Editor’s Note: The Texas Monthly BBQ Festival is almost here! Each day until then, we’ll be talking to one of the featured pitmasters, with questions from TM staffers, esteemed BBQ experts, Twitter followers and you, the readers of this blog.Today we bring you Wayne Mueller, 46, of Louie Mueller BBQ in Taylor. For more info, visit their page on TMBBQ.com. What is your heat source and what type of wood do you use?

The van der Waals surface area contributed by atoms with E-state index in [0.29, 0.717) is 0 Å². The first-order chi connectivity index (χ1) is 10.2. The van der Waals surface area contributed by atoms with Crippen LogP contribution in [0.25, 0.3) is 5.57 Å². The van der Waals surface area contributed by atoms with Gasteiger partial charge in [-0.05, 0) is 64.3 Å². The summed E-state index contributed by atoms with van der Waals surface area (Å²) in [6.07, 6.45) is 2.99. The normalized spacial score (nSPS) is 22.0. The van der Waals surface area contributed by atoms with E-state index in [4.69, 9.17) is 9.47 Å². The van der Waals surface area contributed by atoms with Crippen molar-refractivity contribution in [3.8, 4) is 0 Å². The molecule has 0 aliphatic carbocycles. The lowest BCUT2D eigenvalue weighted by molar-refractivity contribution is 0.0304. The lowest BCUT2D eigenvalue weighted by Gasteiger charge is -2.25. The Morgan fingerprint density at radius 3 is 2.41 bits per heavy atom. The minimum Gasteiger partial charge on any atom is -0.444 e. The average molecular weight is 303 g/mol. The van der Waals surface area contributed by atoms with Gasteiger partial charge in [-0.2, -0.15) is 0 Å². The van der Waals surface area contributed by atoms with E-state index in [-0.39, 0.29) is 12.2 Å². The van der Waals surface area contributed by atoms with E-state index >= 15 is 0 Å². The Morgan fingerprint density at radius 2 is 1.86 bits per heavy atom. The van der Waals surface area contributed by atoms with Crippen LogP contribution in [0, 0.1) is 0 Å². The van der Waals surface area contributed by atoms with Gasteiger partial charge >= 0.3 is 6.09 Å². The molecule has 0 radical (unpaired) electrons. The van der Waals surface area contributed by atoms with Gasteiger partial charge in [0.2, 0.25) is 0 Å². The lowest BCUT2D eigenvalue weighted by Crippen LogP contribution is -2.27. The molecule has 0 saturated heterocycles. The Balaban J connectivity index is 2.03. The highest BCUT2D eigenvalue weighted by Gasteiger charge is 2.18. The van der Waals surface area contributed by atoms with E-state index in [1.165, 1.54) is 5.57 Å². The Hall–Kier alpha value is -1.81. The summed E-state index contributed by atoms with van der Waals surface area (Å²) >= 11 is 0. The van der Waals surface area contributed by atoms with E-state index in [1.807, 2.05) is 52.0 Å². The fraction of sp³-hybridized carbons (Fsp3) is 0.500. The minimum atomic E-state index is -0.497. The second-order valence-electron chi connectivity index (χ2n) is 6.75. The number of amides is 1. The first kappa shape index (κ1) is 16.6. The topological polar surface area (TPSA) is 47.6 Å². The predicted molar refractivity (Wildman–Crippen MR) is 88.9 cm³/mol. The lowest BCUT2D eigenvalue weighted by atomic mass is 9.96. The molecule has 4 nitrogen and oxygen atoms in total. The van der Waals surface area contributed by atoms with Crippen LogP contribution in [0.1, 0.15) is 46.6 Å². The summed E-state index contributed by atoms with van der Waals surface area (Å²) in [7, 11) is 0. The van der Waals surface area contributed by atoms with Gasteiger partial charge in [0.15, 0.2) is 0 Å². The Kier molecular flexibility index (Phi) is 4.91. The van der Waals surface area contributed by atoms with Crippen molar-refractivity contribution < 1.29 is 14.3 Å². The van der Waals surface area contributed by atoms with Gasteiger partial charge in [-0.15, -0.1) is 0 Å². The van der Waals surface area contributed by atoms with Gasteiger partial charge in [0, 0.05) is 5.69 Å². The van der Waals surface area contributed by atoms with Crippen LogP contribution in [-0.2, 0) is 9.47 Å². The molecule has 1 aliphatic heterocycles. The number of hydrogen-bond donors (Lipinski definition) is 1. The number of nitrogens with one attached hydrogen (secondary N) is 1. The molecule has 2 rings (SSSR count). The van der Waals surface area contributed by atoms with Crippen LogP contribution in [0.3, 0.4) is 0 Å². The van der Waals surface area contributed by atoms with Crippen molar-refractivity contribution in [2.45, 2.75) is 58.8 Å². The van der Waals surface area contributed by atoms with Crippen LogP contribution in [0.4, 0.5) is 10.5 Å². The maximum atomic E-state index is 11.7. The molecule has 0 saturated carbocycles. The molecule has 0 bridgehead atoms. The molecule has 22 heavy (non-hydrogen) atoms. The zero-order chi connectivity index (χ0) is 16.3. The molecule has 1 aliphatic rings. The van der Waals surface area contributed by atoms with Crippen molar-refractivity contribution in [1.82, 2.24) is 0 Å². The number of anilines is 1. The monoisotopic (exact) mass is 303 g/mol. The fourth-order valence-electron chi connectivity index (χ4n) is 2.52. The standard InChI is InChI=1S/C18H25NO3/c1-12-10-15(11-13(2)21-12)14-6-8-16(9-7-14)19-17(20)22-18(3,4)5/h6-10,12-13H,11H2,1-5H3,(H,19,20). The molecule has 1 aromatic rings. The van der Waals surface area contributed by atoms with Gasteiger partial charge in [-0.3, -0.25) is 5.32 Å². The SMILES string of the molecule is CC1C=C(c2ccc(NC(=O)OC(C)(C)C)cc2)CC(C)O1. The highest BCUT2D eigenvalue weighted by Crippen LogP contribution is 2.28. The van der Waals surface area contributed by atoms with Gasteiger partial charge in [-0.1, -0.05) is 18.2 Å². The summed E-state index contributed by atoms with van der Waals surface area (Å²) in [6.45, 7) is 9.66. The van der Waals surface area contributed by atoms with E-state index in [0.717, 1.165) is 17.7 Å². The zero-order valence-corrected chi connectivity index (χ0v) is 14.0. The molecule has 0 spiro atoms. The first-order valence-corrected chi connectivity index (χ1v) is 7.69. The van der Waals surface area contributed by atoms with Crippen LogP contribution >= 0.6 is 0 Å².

We use oak wood for all of our heat sources. It’s an abundant hard wood source here in our region. It provides a smoke that isn’t overpowering—it’s subtle but distinct. It works well for us and it’s readily available. There is plenty of it, so we don’t have to constantly change what type of wood we use, which would ultimately change how our product tastes. Who did you learn your craft from? Well, I started working in the family restaurant when my father took over from his father in 1972, when I was 8 years old. I worked in the restaurant until I left town to go to college, so about 10 or 11 years. I came back in 2007, when my father was ready to retire and we wanted to insure the restaurant stayed in the family. So I divested myself from an agency in Houston and moved back to Taylor. What’s your signature meat? Brisket is our number one entrée. I don’t want to say we have a cult following because that has a negative connotation, but we also have strong following of our beef ribs and sausages. Sauce or no sauce? No, we use a dry rub. We do offer a sauce, but it’s more of a complimentary hydration fluid. It doesn’t cover the meat. It’s not a thick, viscous sauce you would find in the south or anywhere else – like a ketchup kind of covering. Instead, it’s primarily made of the rubs. So it acts like a compliment to the meat instead of covering it up in sauce. Do you make your own sausage? We do. My father devised the recipe for beef sausage in 1967, while he was working as a butcher in my grandfather’s grocery store. The restaurant opened in 1949. My grandfather bought a grocery store in 1946 and the restaurant sort of grew out of that. My father developed the beef recipe there and it’s the same recipe we’ve been using since. We make it in house multiple times a week. You know, everyone’s sausage is a little bit different, and it has a lot to do with what your fat-to-meat ratio is, the seasonings you’re using. We use similar spices that are in our rubs, and we add a couple more. The beef used is 100 percent beef and beef tallow, or fat, with all-natural hog casings. There’s no filler involved. Slow and low or high and faster? What temperature do you generally try to maintain? We’ll find ourselves settling in anywhere from 230 to 260 degrees Fahrenheit. Each apparatus is different and cooks differently, so the temperatures have that range. The process allows for the movement of brisket from hotter to cooler in the sections of the pit, so we try to keep them on average at the 250 range. So low and slow, for us, just works extremely well. What non-secret ingredients are in your spice rub? For all of our beef products, it’s a simple, coarse black pepper and salt. Nothing else. On other products, depending on the product, we’ll add maybe some garlic powder or onion powder. But nothing too exotic. It all really stems from my grandfather’s philosophy on many things, which was “Just keep it simple, stupid.” That way you don’t mess it up, it’s more easily replicable and it’s easier to teach. There’s less to buy and less to worry with. Favorite BBQ in Texas other than your own? I like what Aaron Franklin does. I think he does a good job. I think Snow’s in Lexington does a good job. I’m sort of partial to Stanley’s Famous Pit Bar-B-Que*, their pork ribs. But I have to say, I still like our beef sausage over anyone else’s Do you start a new fire each day or do you keep the same one going? By and large, we extinguish the fire at the end of the day and start a new one the next day. On those rare occasions where the pre-sale demand causes us to cook for a couple of days straight there will just be a continuous fire. Aluminum foil or butcher paper? More generally, what is the secret to holding great barbecue? We don’t use foil to wrap our product in. Instead, we will use butcher paper. And the briskets and the meats have been fully cooked, we wrap them in butcher paper as an insulator against additional heat. All of us are always fighting against cooking it just the right length of time for that particular cut of meat. If you cook it too long, you start to dry out. You don’t cook it long enough, it’s not as tender as you’d like it. Once you reach that point, you need to find a way to keep it from drying out so, for us, butcher paper was our solution. What should the home smoker look for when picking out a side of brisket from the market? Is grade or quality important or does smoking render them all equally delectable? I have cooked all three cuts of brisket and I can’t taste the, can’t really tell the difference in the cooking process. I would advise them to go with the lowest end cut, because the whole process is meant to bring out the cuts of beef and make them tender. So there’s no sense in putting in premium unleaded when all you need is unleaded. It’s really more about the process. I mean, you can get the finest cut of meat there is and if you cook it incorrectly, it’ll still come out tough or dry. It just depends on how you cook it. What’s the one other piece of advice you’d give to someone smoking a brisket at home? Most home smokers are small so they’re going to need to monitor their temperature, make sure it doesn’t get too hot. Don’t go checking it every 20 minutes. Just let it sit for a while. Try to monitor the temperature and make sure it stays fairly consistent, and keep it covered. Every time they open the lid to check it, they’re allowing heat to escape and then it takes that much longer for the heat to rebuild back in the chamber. Do you use or have you considered using a gas- or electric-fired smoker, such as a Southern Pride, Ole Hickory, or J&R, for any of your meats? No. I’ve never considered it, and hopefully there will not be a situation where that will be necessary. Call me a purist, but in order for it to be truly the art it is, it requires the art form both of understanding fire as well as understanding how a pit cooks, as well as understanding how a brisket cooks on a different apparatus. Understanding all those variables and taking some of them out through automatic controls, I think it takes some of the creativity out of it, a little bit more of the skill out of it. Just keeping and maintaining the fire at the right temperature in different weather conditions, that in itself is a skill that takes time to learn. Ever have any Texas barbecue outside of Texas? What did you think? Most recently, I went to a place in New York City called Hill Country Barbecue. For being in the middle of New York City, it wasn’t bad. My expectations were lower than what the results were, so I was surprised. I think people can learn Texas barbecue over time, more than a couple of years or just visiting a place. There’s something about Texas that goes into the barbecue itself, I just don’t…it’s a Texan thing. It’s like asking me if it’s possible to make deli sandwiches in New York, I don’t think that you could. The essence, you can get close to replicating it, but you can never get the full brunt of it. It’s an intangible, it’s intrinsic. You can’t touch it, you have to feel it. How many pounds of meat do you smoke in a week? Thousands. *Correction: The original version of this story referred to Stanley’s Famous Pit Bar-B-Que as Stanley’s Greatest Barbecue. We regret the error.